Has the Status of “Maximum Sustainable Yield” Become an International Customary Rule?


The concept of maximum sustainable yield has emerged as a popularly accepted concept for the benefit of the environment, yet the practical implementation of this concept and the dubious acceptance by fisherman of its lawfulness provides the CORE discussion of this article. Customary law exists as a two pillared system depending both on an element of practice in addition to the belief that the behavior in question is lawfully mandated. As such, for customary status to apply to maximum sustainable yield, this requires both pillars. This article therefore evaluates the application of the customary status to maximum sustainable yield and in doing so, demonstrates that maximum sustainable yield is itself an implementation of the greater notion of sustainable development as a whole.

Share and Cite:

Alberstadt, R. (2014). Has the Status of “Maximum Sustainable Yield” Become an International Customary Rule?. Beijing Law Review, 5, 264-271. doi: 10.4236/blr.2014.54025.

Conflicts of Interest

The authors declare no conflicts of interest.


[1] Aust, A. (2005). Handbook of International Law. Cambridge: CUP.
[2] Food and Agricultural Organization (FAO) (1995). Code of Conduct for Responsible Fisheries.
[3] Food and Agricultural Organization (FAO)/Fisheries and Aquaculture Department(s) (2001). What Is the Code of Conduct for Responsible Fisheries?
[4] Harrison, J. (2011). Making the Law of the Sea: A Study in the Development of International Law. Cambridge: CUP.
[5] Higgins, R. (1994). Problems and Process: International Law and How We Use It. Oxford: Oxford University Press.
[6] International Convention for the Regulation of Whaling, 2 December 1946.
[7] International Court of Justice (1950). “Colombian-Peruvian Asylum case”, Judgment of November 20th 1950: I.C. J. Reports, ‘General List” No.7, p. 266 (cited as Asylum Case).
[8] International Court of Justice (1969). North Sea Continental Shelf (Federal Republic of Germany/Denmark; Federal Republic of Germany/The Netherlands). Judgment, 20 February 1969, I.C.J. Reports No. 327, “General List” No(s). 51, 52, p. 3. (Cited as North Sea Continental Shelf).
[9] International Court of Justice (1973). Fisheries Jurisdiction (United Kingdom v. Iceland), Merits. Judgment, 25 July 1974, I.C.J. Reports 1973, Report No. 395 “General List” No. 55, p. 3. (Cited as Fisheries Jurisdiction 1973).
[10] International Court of Justice (1974). “Fisheries Jurisdiction Case” (Federal Republic of Germany v Iceland), Merits, Judgment, 25 July 1974, I.C.J “General List” No. 56, I.C.J Report 396, p 175. (cited as Fisheries Jurisdiction, 1974)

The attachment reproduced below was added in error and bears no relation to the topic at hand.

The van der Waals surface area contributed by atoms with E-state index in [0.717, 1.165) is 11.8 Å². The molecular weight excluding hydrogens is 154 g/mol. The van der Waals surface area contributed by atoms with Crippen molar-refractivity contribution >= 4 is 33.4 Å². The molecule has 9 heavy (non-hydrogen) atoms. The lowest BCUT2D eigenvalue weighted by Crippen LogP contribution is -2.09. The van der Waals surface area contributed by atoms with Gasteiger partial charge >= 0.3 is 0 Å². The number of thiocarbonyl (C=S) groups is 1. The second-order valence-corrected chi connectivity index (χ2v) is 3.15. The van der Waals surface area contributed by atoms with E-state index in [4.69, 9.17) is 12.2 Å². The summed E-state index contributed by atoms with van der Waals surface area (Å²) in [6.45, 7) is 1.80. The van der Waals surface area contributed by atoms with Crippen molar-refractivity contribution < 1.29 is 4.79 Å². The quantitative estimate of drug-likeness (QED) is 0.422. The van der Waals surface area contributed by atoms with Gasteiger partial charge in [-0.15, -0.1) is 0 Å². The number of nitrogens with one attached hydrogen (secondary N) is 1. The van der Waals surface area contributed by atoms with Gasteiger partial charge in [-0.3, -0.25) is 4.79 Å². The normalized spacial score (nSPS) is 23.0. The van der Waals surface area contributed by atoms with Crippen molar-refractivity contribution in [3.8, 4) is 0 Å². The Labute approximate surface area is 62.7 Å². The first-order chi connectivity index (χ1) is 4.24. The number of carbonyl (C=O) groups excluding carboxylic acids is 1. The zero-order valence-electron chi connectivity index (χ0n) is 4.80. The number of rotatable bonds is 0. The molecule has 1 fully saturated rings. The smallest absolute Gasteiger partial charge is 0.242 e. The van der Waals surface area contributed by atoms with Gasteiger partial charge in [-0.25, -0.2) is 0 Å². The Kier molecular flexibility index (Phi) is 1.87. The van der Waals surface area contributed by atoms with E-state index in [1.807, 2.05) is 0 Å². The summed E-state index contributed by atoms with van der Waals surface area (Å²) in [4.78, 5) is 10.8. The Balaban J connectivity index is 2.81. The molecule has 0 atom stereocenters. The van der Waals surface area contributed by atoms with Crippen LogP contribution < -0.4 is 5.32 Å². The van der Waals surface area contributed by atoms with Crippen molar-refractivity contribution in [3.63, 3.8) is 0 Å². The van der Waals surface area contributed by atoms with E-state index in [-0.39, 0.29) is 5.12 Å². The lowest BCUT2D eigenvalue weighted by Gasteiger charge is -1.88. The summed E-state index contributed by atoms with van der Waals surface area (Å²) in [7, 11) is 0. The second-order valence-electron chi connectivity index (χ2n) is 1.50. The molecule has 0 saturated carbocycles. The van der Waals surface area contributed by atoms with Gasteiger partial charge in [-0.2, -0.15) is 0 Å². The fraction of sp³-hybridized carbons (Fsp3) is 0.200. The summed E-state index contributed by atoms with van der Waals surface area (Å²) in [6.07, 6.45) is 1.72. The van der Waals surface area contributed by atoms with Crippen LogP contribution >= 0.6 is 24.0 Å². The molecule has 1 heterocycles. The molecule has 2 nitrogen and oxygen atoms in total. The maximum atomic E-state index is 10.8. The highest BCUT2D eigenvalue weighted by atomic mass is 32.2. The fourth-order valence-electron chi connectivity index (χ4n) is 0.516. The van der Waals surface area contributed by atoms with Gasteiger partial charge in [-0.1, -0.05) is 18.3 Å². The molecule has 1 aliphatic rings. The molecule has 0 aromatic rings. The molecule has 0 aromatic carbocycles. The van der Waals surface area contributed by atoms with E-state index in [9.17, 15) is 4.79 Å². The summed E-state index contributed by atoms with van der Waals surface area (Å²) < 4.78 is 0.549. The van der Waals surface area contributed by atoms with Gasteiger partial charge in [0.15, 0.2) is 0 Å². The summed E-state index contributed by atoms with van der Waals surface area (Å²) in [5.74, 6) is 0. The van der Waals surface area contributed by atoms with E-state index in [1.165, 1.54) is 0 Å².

[11] International Court of Justice (1988). “Border and Transborder Armed Actions” (Nicaragua v. Honduras), Jurisdiction and Admissibility, Judgment, I.C.J. Reports, p. 69 (cited as Nicaragua v Honduras).
[12] International Court of Justice (2014). Whaling in the Antarctic (Australia V. Japan: New Zealand Intervening). 31 March 2014, I.C.J. “General List” No. 148, p. 1. (Cited as Whaling Case).
[13] Marine Stewardship Council (2010). MSC Environmental Standard for Sustainable Fishing. 1 May 2010.
[14] Marine Stewardship Council (2010). MSC Fishery Standard: Principles and Criteria for Sustainable Fishing. 1 May 2010.
[15] Pitcher, T., Kalikoski, D., Pramod, G., & Short, K. (2009). Not Honouring the Code. Nature, 457, 658-659.
[16] Schrijver, N. (2008). The Evolution of Sustainable Development in International Law: Inception, Meaning, and Status. Leiden: Martinus Nijhoff Publishers.
[17] Schrijver, N. (2010). Development without Destruction: The UN and Global Resource Management. Bloomington: IUP.
[18] United Nations (1958). Convention on Fishing and Conservation of the Living Resources of the High Seas. United Nations, (559) Treaty Series, (2005), 285.
[19] United Nations (2014). Report of the World Commission on Environment and Development: Our Common Future. World Commission on Environment and Development.
http://www.un-documents.net/wced-ocf.htm (cited as World Commission)
[20] United Nations Convention on the Law of the Sea (1982) 10 December 1982. (Cited as: UNCLOS)
[21] United Nations General Assembly (UNGA) (1995). Agreement for the Implementation of the Provisions of the United Nations Convention on the Law of the Sea of 10 December 1982 Relating to the Conservation and Management of Straddling Fish Stocks and Highly Migratory Fish Stocks. A/CONF.164/37, 8 September 1995.
[22] United Nations, UNCLOS (2014a). Chronological Lists of Ratifications of, Accessions and Successions to the Convention and the Related Agreements as at 29 October 2014.
[23] United Nations, United Nations Convention on the Law of the Sea (2014b). Annex I. Highly Migratory Species.

Copyright © 2022 by authors and Scientific Research Publishing Inc.

Creative Commons License

This work and the related PDF file are licensed under a Creative Commons Attribution 4.0 International License.